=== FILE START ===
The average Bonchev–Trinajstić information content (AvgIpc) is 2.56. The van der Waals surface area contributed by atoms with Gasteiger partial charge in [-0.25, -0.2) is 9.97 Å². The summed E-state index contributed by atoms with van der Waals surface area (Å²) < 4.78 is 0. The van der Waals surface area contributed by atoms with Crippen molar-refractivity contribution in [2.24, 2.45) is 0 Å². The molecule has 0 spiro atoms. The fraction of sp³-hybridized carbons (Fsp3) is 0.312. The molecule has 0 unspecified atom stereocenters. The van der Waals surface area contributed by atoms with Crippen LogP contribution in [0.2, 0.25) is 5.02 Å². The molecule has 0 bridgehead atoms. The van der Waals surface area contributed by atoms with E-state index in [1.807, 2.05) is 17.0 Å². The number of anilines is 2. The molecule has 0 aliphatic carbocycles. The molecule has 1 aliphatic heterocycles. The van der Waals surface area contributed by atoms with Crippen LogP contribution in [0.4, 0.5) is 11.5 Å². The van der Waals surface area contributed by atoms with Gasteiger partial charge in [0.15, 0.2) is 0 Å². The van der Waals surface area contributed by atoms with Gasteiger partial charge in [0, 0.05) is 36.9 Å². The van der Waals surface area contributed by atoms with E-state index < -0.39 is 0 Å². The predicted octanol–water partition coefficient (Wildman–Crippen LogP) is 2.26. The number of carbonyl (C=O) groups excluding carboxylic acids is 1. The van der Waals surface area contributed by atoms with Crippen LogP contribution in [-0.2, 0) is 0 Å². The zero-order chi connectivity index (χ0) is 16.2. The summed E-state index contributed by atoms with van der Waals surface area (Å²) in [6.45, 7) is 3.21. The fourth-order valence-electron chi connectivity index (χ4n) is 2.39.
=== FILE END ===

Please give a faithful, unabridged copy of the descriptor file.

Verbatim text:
The average Bonchev–Trinajstić information content (AvgIpc) is 2.56. The van der Waals surface area contributed by atoms with Gasteiger partial charge in [-0.25, -0.2) is 9.97 Å². The summed E-state index contributed by atoms with van der Waals surface area (Å²) < 4.78 is 0. The van der Waals surface area contributed by atoms with Crippen molar-refractivity contribution in [2.24, 2.45) is 0 Å². The molecule has 0 spiro atoms. The fraction of sp³-hybridized carbons (Fsp3) is 0.312. The molecule has 0 unspecified atom stereocenters. The van der Waals surface area contributed by atoms with Crippen LogP contribution in [0.2, 0.25) is 5.02 Å². The molecule has 0 bridgehead atoms. The van der Waals surface area contributed by atoms with E-state index in [1.807, 2.05) is 17.0 Å². The number of anilines is 2. The molecule has 0 aliphatic carbocycles. The molecule has 1 aliphatic heterocycles. The van der Waals surface area contributed by atoms with Crippen LogP contribution in [0.4, 0.5) is 11.5 Å². The van der Waals surface area contributed by atoms with Gasteiger partial charge in [0.15, 0.2) is 0 Å². The van der Waals surface area contributed by atoms with Gasteiger partial charge in [0, 0.05) is 36.9 Å². The van der Waals surface area contributed by atoms with E-state index < -0.39 is 0 Å². The predicted octanol–water partition coefficient (Wildman–Crippen LogP) is 2.26. The number of carbonyl (C=O) groups excluding carboxylic acids is 1. The van der Waals surface area contributed by atoms with Crippen LogP contribution in [-0.2, 0) is 0 Å². The zero-order chi connectivity index (χ0) is 16.2. The summed E-state index contributed by atoms with van der Waals surface area (Å²) in [6.45, 7) is 3.21. The fourth-order valence-electron chi connectivity index (χ4n) is 2.39.